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The 2011 earnings General Motors (NYSE: GM ) reported Thursday came with good news and bad news. From a full-year perspective, it was really good: 2011 was the single most profitable year in GM's 103-year history. But a fourth-quarter miss on weakness in Europe weighed -- or so one might have thought.
The good news ran pretty deep: GM's products are strong and getting stronger, the current management team exudes competence, and its sales in key markets are up, so much so that the company was able to reclaim its old title as the world's automotive sales leader.
And the bad news? Apparently it didn't matter. Wall Street liked what it heard and sent GM's shares soaring: The stock was up almost 9% on the day.
So why do GM's own leaders sound so glum?
Things aren't as good as they might seem
The truth is, GM is still very much a turnaround story in progress. This is not necessarily visible to the casual observer, who might see that GM's debt is low, its profits are high, and its products look pretty good lately, so what's the problem?
The problem is that there are still lots of problems. The most visible one at the moment is GM's European operation, which has been a money-loser every year since 1999. GM implemented a turnaround plan in Europe a couple of years ago, and for a while it looked like it would work, but a worsening European economy led to a return to chronic losses.
The problem isn't a simple one, though it is familiar. GM Europe -- specifically, GM's German subsidiary Adam Opel AG -- is beset by many of the same problems that eventually drove GM into bankruptcy proceedings in 2009. Too much manufacturing capacity, too-rich union deals, bureaucratic redundancy, and a product line that has fallen behind competitors a bit are all (familiar) parts of the problem. But unlike what happened in the U.S., a fix-everything-at-once bankruptcy isn't in the cards.
Meanwhile, GM is losing ground to rivals like Volkswagen (OTC: VLKAY.PK) and Ford (NYSE: F ) , which have fresher, better products, although both have lost sales as European austerity measures have led consumers to postpone auto purchases.
A plan is taking shape
But decisive action is -- apparently -- coming. CEO Dan Akerson has declared Opel's situation "completely unacceptable" and has promised a fix, a promise backed up by the recent appointment of several of his most-trusted lieutenants to Opel's board. During a conference call for analysts Thursday morning, Akerson and CFO Dan Ammann again declared an intention to fix Opel's problems, promising that the troubled division would be brought into line with the expectations around costs and profitability that are in place for North America.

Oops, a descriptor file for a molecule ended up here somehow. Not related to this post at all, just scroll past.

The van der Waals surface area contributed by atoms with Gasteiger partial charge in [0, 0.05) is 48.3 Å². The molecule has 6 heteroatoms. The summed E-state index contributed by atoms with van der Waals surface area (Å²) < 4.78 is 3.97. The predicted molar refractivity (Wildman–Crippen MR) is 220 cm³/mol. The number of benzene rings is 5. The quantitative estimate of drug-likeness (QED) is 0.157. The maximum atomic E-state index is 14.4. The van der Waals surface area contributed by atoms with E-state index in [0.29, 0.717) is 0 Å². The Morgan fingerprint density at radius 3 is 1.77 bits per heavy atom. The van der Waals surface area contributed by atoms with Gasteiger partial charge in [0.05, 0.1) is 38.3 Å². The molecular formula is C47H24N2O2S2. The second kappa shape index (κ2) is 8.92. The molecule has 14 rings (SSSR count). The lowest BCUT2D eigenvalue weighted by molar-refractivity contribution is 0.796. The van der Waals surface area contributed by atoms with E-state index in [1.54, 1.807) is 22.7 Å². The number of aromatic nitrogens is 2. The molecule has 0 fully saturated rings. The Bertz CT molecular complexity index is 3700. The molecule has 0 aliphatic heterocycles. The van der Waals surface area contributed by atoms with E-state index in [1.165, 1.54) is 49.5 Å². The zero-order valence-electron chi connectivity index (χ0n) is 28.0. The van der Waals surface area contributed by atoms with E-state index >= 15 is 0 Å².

That emphatic language, coupled with their statement that other Opel stakeholders, like the unions and local governments, have agreed on the need to restructure the subsidiary for sustainable profitability, was probably a big part of why GM shares soared Thursday.
The hard work, though, may be just beginning.
Next steps will be big ones
GM's -- Opel's -- leadership now needs to sit down with the company's unions and hammer out a workable plan, a process that could take "a couple of months,, according to Opel's recently appointed chief, Karl-Friedrich Stracke.
Those talks are likely to be contentious, and a solution will likely require out-of-the-box thinking. Existing labor contracts prevent GM from closing plants or laying off workers until 2014. GM may instead seek to build more vehicles in the region to improve the profitability of its existing factories, possibly for export to China or other emerging markets. Stracke said on Thursday that GM would go forward with previously announced plans to invest 11 million euros in Opel through 2014.
GM launched two new products in Europe last year and has seven more set for 2012, as it continues to scramble to get its global new-product cadence on par with rivals VW and Toyota (NYSE: TM ) , companies Akerson sees as benchmarks for GM.
Still, it's now a sure bet that a plan to reshape Opel as a sustainably profitable operation is coming. After more than a decade of losses, that assurance was clearly a relief to investors.
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